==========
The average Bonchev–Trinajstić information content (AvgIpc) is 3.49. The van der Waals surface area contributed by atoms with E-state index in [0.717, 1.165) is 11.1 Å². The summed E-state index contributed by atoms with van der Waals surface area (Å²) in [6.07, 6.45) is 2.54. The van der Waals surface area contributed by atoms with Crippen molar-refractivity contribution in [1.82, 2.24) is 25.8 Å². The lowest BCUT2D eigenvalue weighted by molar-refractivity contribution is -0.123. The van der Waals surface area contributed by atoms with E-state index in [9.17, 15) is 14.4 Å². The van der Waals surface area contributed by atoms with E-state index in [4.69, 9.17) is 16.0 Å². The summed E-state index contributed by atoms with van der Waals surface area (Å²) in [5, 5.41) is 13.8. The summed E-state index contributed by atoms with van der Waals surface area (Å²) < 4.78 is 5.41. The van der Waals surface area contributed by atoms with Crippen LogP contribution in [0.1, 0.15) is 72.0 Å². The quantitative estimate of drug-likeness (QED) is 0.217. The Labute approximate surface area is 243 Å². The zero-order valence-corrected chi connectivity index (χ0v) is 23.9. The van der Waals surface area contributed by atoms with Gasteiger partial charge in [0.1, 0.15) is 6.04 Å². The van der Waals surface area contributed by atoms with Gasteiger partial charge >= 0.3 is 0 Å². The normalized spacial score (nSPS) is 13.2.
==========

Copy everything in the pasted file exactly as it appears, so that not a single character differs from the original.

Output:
The average Bonchev–Trinajstić information content (AvgIpc) is 3.49. The van der Waals surface area contributed by atoms with E-state index in [0.717, 1.165) is 11.1 Å². The summed E-state index contributed by atoms with van der Waals surface area (Å²) in [6.07, 6.45) is 2.54. The van der Waals surface area contributed by atoms with Crippen molar-refractivity contribution in [1.82, 2.24) is 25.8 Å². The lowest BCUT2D eigenvalue weighted by molar-refractivity contribution is -0.123. The van der Waals surface area contributed by atoms with E-state index in [9.17, 15) is 14.4 Å². The van der Waals surface area contributed by atoms with E-state index in [4.69, 9.17) is 16.0 Å². The summed E-state index contributed by atoms with van der Waals surface area (Å²) in [5, 5.41) is 13.8. The summed E-state index contributed by atoms with van der Waals surface area (Å²) < 4.78 is 5.41. The van der Waals surface area contributed by atoms with Crippen LogP contribution in [0.1, 0.15) is 72.0 Å². The quantitative estimate of drug-likeness (QED) is 0.217. The Labute approximate surface area is 243 Å². The zero-order valence-corrected chi connectivity index (χ0v) is 23.9. The van der Waals surface area contributed by atoms with Gasteiger partial charge in [0.1, 0.15) is 6.04 Å². The van der Waals surface area contributed by atoms with Gasteiger partial charge >= 0.3 is 0 Å². The normalized spacial score (nSPS) is 13.2.